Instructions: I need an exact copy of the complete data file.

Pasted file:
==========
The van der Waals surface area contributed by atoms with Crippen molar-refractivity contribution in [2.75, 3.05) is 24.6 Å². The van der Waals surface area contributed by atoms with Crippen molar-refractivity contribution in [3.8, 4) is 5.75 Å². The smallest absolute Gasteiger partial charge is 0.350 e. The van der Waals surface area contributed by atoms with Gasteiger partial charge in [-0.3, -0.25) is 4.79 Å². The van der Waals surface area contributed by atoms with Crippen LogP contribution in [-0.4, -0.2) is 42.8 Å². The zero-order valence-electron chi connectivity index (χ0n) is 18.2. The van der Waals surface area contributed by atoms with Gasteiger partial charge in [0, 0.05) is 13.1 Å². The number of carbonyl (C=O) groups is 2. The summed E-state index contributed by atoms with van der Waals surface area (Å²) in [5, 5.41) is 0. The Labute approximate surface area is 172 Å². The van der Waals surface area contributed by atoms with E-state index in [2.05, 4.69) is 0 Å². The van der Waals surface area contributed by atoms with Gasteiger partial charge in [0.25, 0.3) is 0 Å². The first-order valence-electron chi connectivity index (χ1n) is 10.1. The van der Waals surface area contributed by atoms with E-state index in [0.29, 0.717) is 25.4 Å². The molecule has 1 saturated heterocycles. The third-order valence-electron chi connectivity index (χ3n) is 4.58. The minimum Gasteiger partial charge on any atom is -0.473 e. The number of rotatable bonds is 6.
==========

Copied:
The van der Waals surface area contributed by atoms with Crippen molar-refractivity contribution in [2.75, 3.05) is 24.6 Å². The van der Waals surface area contributed by atoms with Crippen molar-refractivity contribution in [3.8, 4) is 5.75 Å². The smallest absolute Gasteiger partial charge is 0.350 e. The van der Waals surface area contributed by atoms with Gasteiger partial charge in [-0.3, -0.25) is 4.79 Å². The van der Waals surface area contributed by atoms with Crippen LogP contribution in [-0.4, -0.2) is 42.8 Å². The zero-order valence-electron chi connectivity index (χ0n) is 18.2. The van der Waals surface area contributed by atoms with Gasteiger partial charge in [0, 0.05) is 13.1 Å². The number of carbonyl (C=O) groups is 2. The summed E-state index contributed by atoms with van der Waals surface area (Å²) in [5, 5.41) is 0. The Labute approximate surface area is 172 Å². The van der Waals surface area contributed by atoms with E-state index in [2.05, 4.69) is 0 Å². The van der Waals surface area contributed by atoms with Gasteiger partial charge in [0.25, 0.3) is 0 Å². The first-order valence-electron chi connectivity index (χ1n) is 10.1. The van der Waals surface area contributed by atoms with E-state index in [0.29, 0.717) is 25.4 Å². The molecule has 1 saturated heterocycles. The third-order valence-electron chi connectivity index (χ3n) is 4.58. The minimum Gasteiger partial charge on any atom is -0.473 e. The number of rotatable bonds is 6.